Researchers Discover Potential Predictive Profile of Heart Disease in Fabry Patients
Electrical, structural, and functional changes in the heart, along with abnormal accumulation of fat molecules, may predict the development of cardiac conditions in Fabry disease patients, according to researchers.
Their study, “Cardiac Phenotype of Prehypertrophic Fabry Disease,” was published in the journal Circulation: Cardiovascular Imaging.
In Fabry disease, the accumulation of a type of fat molecule called glycosphingolipids inside cells can induce damage and cause the dysfunction of several organs, especially the kidney, heart, and brain.
Heart involvement is the leading cause of reduced life expectancy and Fabry disease-related death. Symptoms include the enlargement and thickening of the walls of the heart’s main pumping chamber (left ventricular hypertrophy, or LVH), an irregular heartbeat, heart fibrosis (scarring), and functional impairment.
LVH and heart fibrosis have been associated with an increased incidence of irregular heartbeat and sudden heart death. Once these symptoms are present, enzyme replacement therapy (ERT) becomes less effective, making the early detection of heart involvement crucial to prevent further damage.
Cardiovascular magnetic resonance is a medical imaging technology for the noninvasive assessment of the heart’s function and structure. One of its parameters, known as thermal relaxation (T1), can detect disease-associated processes, including the accumulation of fat molecules such as glycosphingolipids, identified by a low T1 measurement.
A low T1 is found in 85% of Fabry disease patients with LVH, and in 40-50% of LVH-negative patients, suggesting that the accumulation of glycosphingolipids occurs early.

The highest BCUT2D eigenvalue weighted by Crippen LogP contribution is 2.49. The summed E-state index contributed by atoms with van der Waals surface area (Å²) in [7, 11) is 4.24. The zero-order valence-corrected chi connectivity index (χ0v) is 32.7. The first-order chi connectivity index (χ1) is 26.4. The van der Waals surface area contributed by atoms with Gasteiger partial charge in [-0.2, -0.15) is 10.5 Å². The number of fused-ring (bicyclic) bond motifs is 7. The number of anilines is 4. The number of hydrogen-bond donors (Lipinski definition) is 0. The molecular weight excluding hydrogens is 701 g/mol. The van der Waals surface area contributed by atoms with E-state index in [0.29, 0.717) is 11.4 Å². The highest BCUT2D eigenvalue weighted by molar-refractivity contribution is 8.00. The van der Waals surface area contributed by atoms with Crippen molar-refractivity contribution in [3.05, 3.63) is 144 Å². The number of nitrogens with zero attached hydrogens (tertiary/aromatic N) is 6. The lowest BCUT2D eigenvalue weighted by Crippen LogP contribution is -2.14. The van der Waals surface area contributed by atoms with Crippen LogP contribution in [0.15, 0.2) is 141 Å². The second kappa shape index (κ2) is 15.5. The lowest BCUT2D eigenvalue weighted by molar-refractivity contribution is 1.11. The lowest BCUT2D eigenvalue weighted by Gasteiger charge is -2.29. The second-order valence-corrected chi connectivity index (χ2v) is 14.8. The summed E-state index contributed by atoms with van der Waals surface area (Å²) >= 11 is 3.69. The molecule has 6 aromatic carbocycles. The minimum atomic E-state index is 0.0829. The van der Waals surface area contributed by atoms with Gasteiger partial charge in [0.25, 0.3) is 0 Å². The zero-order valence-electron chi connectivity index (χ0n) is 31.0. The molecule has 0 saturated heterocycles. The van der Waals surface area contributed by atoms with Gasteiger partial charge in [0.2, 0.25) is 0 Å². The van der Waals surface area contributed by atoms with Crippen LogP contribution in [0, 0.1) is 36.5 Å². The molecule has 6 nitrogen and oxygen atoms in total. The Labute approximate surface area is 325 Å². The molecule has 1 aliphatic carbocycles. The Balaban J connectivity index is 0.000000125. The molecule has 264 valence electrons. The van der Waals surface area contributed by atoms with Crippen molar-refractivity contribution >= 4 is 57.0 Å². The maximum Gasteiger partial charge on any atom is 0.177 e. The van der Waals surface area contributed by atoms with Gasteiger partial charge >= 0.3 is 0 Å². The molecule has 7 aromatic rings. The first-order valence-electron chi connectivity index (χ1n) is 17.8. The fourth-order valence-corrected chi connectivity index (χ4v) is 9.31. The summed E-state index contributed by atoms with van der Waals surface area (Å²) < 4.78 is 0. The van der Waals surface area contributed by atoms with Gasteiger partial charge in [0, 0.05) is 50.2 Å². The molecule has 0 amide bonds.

Also, changes in electrocardiogram (ECG) results — a diagnostic test which monitors the electrical activity of the heart and detects heart rhythm problems — often precedes LVH.
To evaluate whether there is a predictive profile of heart disease in patients with Fabry disease, researchers analyzed the buildup of glycosphingolipids, heart rhythm problems, subtle structural and functional abnormalities, and blood biomarkers in LVH-negative Fabry disease patients.
One hundred LVH-negative Fabry disease patients (81 women and 19 men, mean age 39) have enrolled in the Fabry400 study (NCT03199001), along with 35 healthy individuals (26 women and nine men) with no history of heart disease. The trial is currently recruiting.
Among Fabry disease patients, 38 people were on ERT (median duration of seven years), and only one patient had started ERT due to heart-related symptoms.
The accumulation of glycosphingolipids, identified through low T1, was found in 59% of LVH-negative Fabry disease patients, suggesting that this process may be more common than previously reported (40-50%).
Several abnormalities in cardiac rhythm and structure were also found to be more frequent in patients with low T1. In particular, heart rate abnormalities — found in 41% of Fabry disease patients — were twice as common in these patients, and heart fibrosis was five times more likely to be present when T1 was low.
These findings suggest there is a detectable profile that predicts heart disease in Fabry patients, which consists of glycosphingolipids accumulation (low T1), irregular heart electrical activity (ECG abnormalities), and structural and functional changes.
The presence of both low T1 and ECG abnormalities were found in 31 patients, whom researchers believe may be at a higher risk of developing Fabry-associated heart disease.
According to researchers, these results support the use of low T1 to identify early heart involvement. Also, low T1 “may be a candidate starting criteria for early treatment in either practice or in clinical trials,” they wrote.